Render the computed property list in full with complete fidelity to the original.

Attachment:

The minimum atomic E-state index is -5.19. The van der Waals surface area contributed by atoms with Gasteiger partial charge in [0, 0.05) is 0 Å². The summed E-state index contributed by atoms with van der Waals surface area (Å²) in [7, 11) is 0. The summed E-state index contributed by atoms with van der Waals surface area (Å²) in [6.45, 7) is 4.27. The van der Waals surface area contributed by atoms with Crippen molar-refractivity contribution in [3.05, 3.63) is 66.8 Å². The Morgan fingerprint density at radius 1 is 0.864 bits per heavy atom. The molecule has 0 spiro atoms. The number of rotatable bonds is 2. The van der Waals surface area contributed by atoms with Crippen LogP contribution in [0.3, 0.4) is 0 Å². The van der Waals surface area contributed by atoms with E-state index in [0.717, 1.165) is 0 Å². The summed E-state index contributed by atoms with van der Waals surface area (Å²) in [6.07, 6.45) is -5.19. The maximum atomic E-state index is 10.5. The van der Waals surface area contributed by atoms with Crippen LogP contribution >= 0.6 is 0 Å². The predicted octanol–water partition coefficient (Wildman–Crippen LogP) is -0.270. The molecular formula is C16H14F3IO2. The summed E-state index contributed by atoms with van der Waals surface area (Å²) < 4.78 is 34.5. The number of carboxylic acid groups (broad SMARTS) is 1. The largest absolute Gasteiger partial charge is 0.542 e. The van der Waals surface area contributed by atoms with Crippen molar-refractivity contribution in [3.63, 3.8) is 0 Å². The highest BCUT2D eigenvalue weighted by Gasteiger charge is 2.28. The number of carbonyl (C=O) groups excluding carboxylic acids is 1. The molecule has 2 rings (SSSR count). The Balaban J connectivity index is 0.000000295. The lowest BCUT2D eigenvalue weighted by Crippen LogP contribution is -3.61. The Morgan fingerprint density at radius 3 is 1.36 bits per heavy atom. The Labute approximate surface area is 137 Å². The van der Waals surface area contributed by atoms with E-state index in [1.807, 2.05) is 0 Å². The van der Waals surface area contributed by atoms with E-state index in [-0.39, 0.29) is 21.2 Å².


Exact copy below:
The minimum atomic E-state index is -5.19. The van der Waals surface area contributed by atoms with Gasteiger partial charge in [0, 0.05) is 0 Å². The summed E-state index contributed by atoms with van der Waals surface area (Å²) in [7, 11) is 0. The summed E-state index contributed by atoms with van der Waals surface area (Å²) in [6.45, 7) is 4.27. The van der Waals surface area contributed by atoms with Crippen molar-refractivity contribution in [3.05, 3.63) is 66.8 Å². The Morgan fingerprint density at radius 1 is 0.864 bits per heavy atom. The molecule has 0 spiro atoms. The number of rotatable bonds is 2. The van der Waals surface area contributed by atoms with Crippen LogP contribution in [0.3, 0.4) is 0 Å². The van der Waals surface area contributed by atoms with E-state index in [0.717, 1.165) is 0 Å². The summed E-state index contributed by atoms with van der Waals surface area (Å²) in [6.07, 6.45) is -5.19. The maximum atomic E-state index is 10.5. The van der Waals surface area contributed by atoms with Crippen LogP contribution >= 0.6 is 0 Å². The predicted octanol–water partition coefficient (Wildman–Crippen LogP) is -0.270. The molecular formula is C16H14F3IO2. The summed E-state index contributed by atoms with van der Waals surface area (Å²) < 4.78 is 34.5. The number of carboxylic acid groups (broad SMARTS) is 1. The largest absolute Gasteiger partial charge is 0.542 e. The van der Waals surface area contributed by atoms with Crippen molar-refractivity contribution in [3.63, 3.8) is 0 Å². The highest BCUT2D eigenvalue weighted by Gasteiger charge is 2.28. The number of carbonyl (C=O) groups excluding carboxylic acids is 1. The molecule has 2 rings (SSSR count). The Balaban J connectivity index is 0.000000295. The lowest BCUT2D eigenvalue weighted by Crippen LogP contribution is -3.61. The Morgan fingerprint density at radius 3 is 1.36 bits per heavy atom. The Labute approximate surface area is 137 Å². The van der Waals surface area contributed by atoms with E-state index in [1.807, 2.05) is 0 Å². The van der Waals surface area contributed by atoms with E-state index in [-0.39, 0.29) is 21.2 Å².